2 Women Agree To Return Amid Priests' Threats To Shut Sabarimala Temple
Two women who trekked 5 km towards the Sabarimala temple with 300 policemen in riot gear escorting them had to turn back after the temple priests threatened the rituals will be stopped if they entered the shrine of Lord Ayyappa nestled in the Western Ghats.
The women, including a journalist, were 500 metres from the 18 steps -- the golden steps -- that lead to the sanctum sanctorum of the famous shrine where no woman between 10 and 50 years has been allowed for centuries, when they decided to turn back.
On these steps sat about a dozen priests today, chanting and clapping, apparently to stop the women if they did make it through the last half km.
Last month, the Supreme Court overturned the ban on women of menstruating age entering the temple of Lord Ayyappa. But in the three days that Sabarimala has been open for the first time since the landmark order, no woman below 50 has made it to the shrine.
"I believe I've come here to enforce the Supreme Court order. Those women have the right to visit the temple," said S Sreejith, the Inspector General of Police leading the police escort with the women. "I am also an Ayyappa devotee," he told protesting devotees.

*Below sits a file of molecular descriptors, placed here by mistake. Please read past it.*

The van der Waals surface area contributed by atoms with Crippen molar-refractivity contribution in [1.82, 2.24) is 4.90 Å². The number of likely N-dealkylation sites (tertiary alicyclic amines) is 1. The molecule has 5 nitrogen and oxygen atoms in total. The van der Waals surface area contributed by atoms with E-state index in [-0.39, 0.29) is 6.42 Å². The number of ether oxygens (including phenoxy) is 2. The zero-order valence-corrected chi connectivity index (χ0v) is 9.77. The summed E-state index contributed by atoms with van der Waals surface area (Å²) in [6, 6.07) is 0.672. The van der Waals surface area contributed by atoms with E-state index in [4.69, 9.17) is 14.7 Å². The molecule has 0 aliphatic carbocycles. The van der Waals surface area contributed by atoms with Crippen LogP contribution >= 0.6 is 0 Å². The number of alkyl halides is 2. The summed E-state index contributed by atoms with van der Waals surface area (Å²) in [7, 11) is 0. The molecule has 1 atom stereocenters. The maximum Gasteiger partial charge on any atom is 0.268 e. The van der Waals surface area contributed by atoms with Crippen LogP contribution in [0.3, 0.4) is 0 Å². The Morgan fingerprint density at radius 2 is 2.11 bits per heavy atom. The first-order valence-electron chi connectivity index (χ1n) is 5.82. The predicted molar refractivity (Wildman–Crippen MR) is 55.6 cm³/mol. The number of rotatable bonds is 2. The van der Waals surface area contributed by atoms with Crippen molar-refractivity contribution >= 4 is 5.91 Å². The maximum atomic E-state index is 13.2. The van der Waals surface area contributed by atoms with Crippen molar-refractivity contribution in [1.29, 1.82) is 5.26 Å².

But his historic mission seemed to get progressively more challenging as the minister in charge of the Devaswom Board, which runs the temple, described the women as activists -- not devotees.
Devaswom Board minister Kadakampally Surendran told NDTV any genuine devotee who wants to go up will be given protection. "But we will not allow activists to turn Sabarimala into a place to prove themselves," Mr Surendran said.
Kavitha Jakkal, a journalist with Mojo TV from Hyderabad, started the climb in riot gear and a yellow helmet, ring-fenced from protesters by policemen.
The other woman, wearing black clothes and carrying the traditional prayer kit irumudikkettu offered to Lord Ayyappa, walked separately.
Both started the 4.6-km climb from the base camp Pamba.
Protests by devotees in the last two days to block women from entering the temple led to violence and clashes at the base camps of Nilakkal and Pamba. Reporters were attacked, their vehicles damaged, and women who started the long climb forced to turn back amid threats and intimidation.
On Thursday morning, two journalists of the New York Times who tried to reach the temple had to return after protesters blocked their way.
Kerala Chief Minister Pinarayi Vijayan has said no one would be allowed to stop women from going to Sabarimala.